Advertisement

A Proposed Metacognitive-Based Approach to Promoting EFL Cohesion and Coherence in Essay Writing of Algerian Master Students

  • Manal Horiya Boudghene Stambouli
  • Amine Belmekki
Chapter

Abstract

Many English as a Foreign Language (hereafter, EFL) learners argue that writing is a challenging skill to develop because of cohesion and coherence hindrances they encounter. This study aimed at investigating the impact of metacognitive-based strategy writing instruction in EFL essay cohesion and coherence development. Accordingly, a pre-experimental research was carried out with first-year EFL Master students at the English Department in the University of Tlemcen, Algeria. Various research tools were needed to collect data: pretest, posttest, and stimulated recall protocol. The gathered data were analyzed using both quantitative and qualitative methods. The main findings indicated that longer strategy training would demonstrate that metacognitive strategy instruction can improve EFL essay writing cohesion and coherence.

Keywords

EFL cohesion Coherence Metacognitive strategy-based instruction 

References

  1. Bailey, K. M. (1988). Learning about language assessment: Dilemma, decisions, and directions. Boston: Heinle & Heinle.Google Scholar
  2. Chamot, A. U., Barnhardt, C., Beard El-dinary, P., & Robbins, J. (1999). The learning strategies handbook. New York: Addison Wesley Longman.Google Scholar
  3. Cohen, L., Manion, L., & Morrison, K. (2005). Research methods in education (5th ed.). New York: Routledge.Google Scholar
  4. Connor, U. (1996). Contrastive rhetoric: Cross cultural aspects of second language writing. Cambridge: Cambridge University Press.CrossRefGoogle Scholar
  5. Crismore, A. (1989). Talking with readers: Metadiscourse as rhetorical act. New York: Peter Lang.Google Scholar
  6. Dörnyei, Z. (2007). Research methods in applied linguistics: Quantitative, qualitative and mixed methodologies. Oxford: Oxford University Press.Google Scholar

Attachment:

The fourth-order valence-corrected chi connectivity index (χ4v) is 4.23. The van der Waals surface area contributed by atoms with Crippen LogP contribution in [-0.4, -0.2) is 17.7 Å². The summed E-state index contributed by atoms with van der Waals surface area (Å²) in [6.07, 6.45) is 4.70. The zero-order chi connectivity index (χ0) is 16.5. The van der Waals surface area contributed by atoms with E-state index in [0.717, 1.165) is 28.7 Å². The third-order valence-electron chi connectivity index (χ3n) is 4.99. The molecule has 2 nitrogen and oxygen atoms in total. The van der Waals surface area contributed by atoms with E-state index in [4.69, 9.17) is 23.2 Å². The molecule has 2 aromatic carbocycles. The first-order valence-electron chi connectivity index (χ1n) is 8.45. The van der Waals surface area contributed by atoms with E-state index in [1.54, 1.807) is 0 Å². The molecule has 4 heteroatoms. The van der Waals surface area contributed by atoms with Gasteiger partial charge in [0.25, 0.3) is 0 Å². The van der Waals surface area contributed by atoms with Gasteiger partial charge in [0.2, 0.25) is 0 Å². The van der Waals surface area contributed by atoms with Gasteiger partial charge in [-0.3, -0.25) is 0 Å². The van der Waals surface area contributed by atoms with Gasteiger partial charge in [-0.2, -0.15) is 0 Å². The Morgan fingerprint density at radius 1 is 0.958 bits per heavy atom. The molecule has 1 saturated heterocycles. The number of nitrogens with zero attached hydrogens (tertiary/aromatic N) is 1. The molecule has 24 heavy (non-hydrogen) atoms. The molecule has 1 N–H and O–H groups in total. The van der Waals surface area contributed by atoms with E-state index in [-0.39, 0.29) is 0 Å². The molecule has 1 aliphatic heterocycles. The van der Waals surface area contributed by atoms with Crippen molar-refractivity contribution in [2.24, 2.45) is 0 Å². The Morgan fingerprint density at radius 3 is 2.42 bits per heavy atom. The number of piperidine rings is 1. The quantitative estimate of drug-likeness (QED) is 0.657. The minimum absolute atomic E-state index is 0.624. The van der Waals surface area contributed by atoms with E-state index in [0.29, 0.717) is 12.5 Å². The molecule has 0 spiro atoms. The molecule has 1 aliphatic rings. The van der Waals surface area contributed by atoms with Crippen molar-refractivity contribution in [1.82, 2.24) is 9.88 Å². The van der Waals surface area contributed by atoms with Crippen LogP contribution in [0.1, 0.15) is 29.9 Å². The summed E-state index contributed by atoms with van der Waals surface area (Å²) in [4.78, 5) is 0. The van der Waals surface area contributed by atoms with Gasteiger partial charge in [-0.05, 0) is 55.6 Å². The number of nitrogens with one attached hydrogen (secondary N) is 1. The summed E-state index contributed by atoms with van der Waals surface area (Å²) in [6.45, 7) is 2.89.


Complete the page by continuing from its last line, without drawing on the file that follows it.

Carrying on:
7. Flower, L., & Hayes, J. R. (1981). A cognitive process theory of writing. College Composition and Communication, 32(4), 365–387.  https://doi.org/10.2307/356600.CrossRefGoogle Scholar
  8. Halliday, M., & Hasan, R. (1976). Cohesion in English. London: Longman.Google Scholar
  9. Harmer, J. (2004). How to teach writing. London: Pearson Education Limited.Google Scholar
  10. Harris, J. (1993). Introducing writing. London: Penguin.Google Scholar
  11. Hyland, K. (1998). Persuasion and context: The pragmatics of academic metadiscourse. Journal of Pragmatics, 30(4), 437–455.  https://doi.org/10.1016/S0378-2166(98)00009-5.CrossRefGoogle Scholar
  12. Hyland, K. (2005). Metadiscourse. New York: Continuum.Google Scholar
  13. Lee, I. (2002). Teaching coherence to EFL students: A classroom inquiry. Journal of Second Language Writing, 11(2), 135–159.  https://doi.org/10.1016/S1060-3743(02)00065-6.CrossRefGoogle Scholar
  14. Mackey, A., & Gass, S. (2005). Second language research: Methodology and design. Mahwah, NJ: Lawrence Erlbaum Associates.Google Scholar
  15. O’Malley, J. M., & Chamot, A. U. (1990). Learning strategies in second language acquisition. London: Cambridge University Press.CrossRefGoogle Scholar

Copyright information

© The Author(s) 2019

Authors and Affiliations

  • Manal Horiya Boudghene Stambouli
    • 1
  • Amine Belmekki
    • 2
  1. 1.University of MostaganemMostaganemAlgeria
  2. 2.University of TlemcenTlemcenAlgeria

Personalised recommendations